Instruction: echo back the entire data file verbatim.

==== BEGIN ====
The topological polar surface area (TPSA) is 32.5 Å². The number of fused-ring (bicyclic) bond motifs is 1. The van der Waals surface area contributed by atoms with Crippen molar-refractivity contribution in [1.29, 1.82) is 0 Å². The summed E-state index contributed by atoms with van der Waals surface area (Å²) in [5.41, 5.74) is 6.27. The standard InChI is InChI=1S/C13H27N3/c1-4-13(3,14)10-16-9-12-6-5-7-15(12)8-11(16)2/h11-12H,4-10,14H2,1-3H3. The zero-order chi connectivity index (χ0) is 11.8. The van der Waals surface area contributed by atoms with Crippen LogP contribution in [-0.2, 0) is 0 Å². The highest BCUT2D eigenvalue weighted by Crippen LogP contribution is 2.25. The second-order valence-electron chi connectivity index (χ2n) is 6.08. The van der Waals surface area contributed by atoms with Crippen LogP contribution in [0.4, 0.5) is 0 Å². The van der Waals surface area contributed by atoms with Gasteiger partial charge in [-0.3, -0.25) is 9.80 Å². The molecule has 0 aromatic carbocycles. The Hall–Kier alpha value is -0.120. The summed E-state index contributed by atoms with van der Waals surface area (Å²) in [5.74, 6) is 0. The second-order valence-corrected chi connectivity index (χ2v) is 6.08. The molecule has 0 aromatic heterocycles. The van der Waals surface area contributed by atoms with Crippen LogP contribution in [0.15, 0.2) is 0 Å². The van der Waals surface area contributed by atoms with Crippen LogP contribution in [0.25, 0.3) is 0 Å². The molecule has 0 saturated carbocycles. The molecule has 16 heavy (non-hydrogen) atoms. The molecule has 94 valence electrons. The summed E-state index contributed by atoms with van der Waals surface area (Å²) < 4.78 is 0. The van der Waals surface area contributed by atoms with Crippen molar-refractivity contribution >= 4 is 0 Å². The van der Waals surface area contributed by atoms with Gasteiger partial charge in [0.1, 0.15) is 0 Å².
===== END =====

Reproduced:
The topological polar surface area (TPSA) is 32.5 Å². The number of fused-ring (bicyclic) bond motifs is 1. The van der Waals surface area contributed by atoms with Crippen molar-refractivity contribution in [1.29, 1.82) is 0 Å². The summed E-state index contributed by atoms with van der Waals surface area (Å²) in [5.41, 5.74) is 6.27. The standard InChI is InChI=1S/C13H27N3/c1-4-13(3,14)10-16-9-12-6-5-7-15(12)8-11(16)2/h11-12H,4-10,14H2,1-3H3. The zero-order chi connectivity index (χ0) is 11.8. The van der Waals surface area contributed by atoms with Crippen LogP contribution in [-0.2, 0) is 0 Å². The highest BCUT2D eigenvalue weighted by Crippen LogP contribution is 2.25. The second-order valence-electron chi connectivity index (χ2n) is 6.08. The van der Waals surface area contributed by atoms with Crippen LogP contribution in [0.4, 0.5) is 0 Å². The van der Waals surface area contributed by atoms with Gasteiger partial charge in [-0.3, -0.25) is 9.80 Å². The molecule has 0 aromatic carbocycles. The Hall–Kier alpha value is -0.120. The summed E-state index contributed by atoms with van der Waals surface area (Å²) in [5.74, 6) is 0. The second-order valence-corrected chi connectivity index (χ2v) is 6.08. The molecule has 0 aromatic heterocycles. The van der Waals surface area contributed by atoms with Crippen LogP contribution in [0.15, 0.2) is 0 Å². The van der Waals surface area contributed by atoms with Crippen LogP contribution in [0.25, 0.3) is 0 Å². The molecule has 0 saturated carbocycles. The molecule has 16 heavy (non-hydrogen) atoms. The molecule has 94 valence electrons. The summed E-state index contributed by atoms with van der Waals surface area (Å²) < 4.78 is 0. The van der Waals surface area contributed by atoms with Crippen molar-refractivity contribution >= 4 is 0 Å². The van der Waals surface area contributed by atoms with Gasteiger partial charge in [0.1, 0.15) is 0 Å².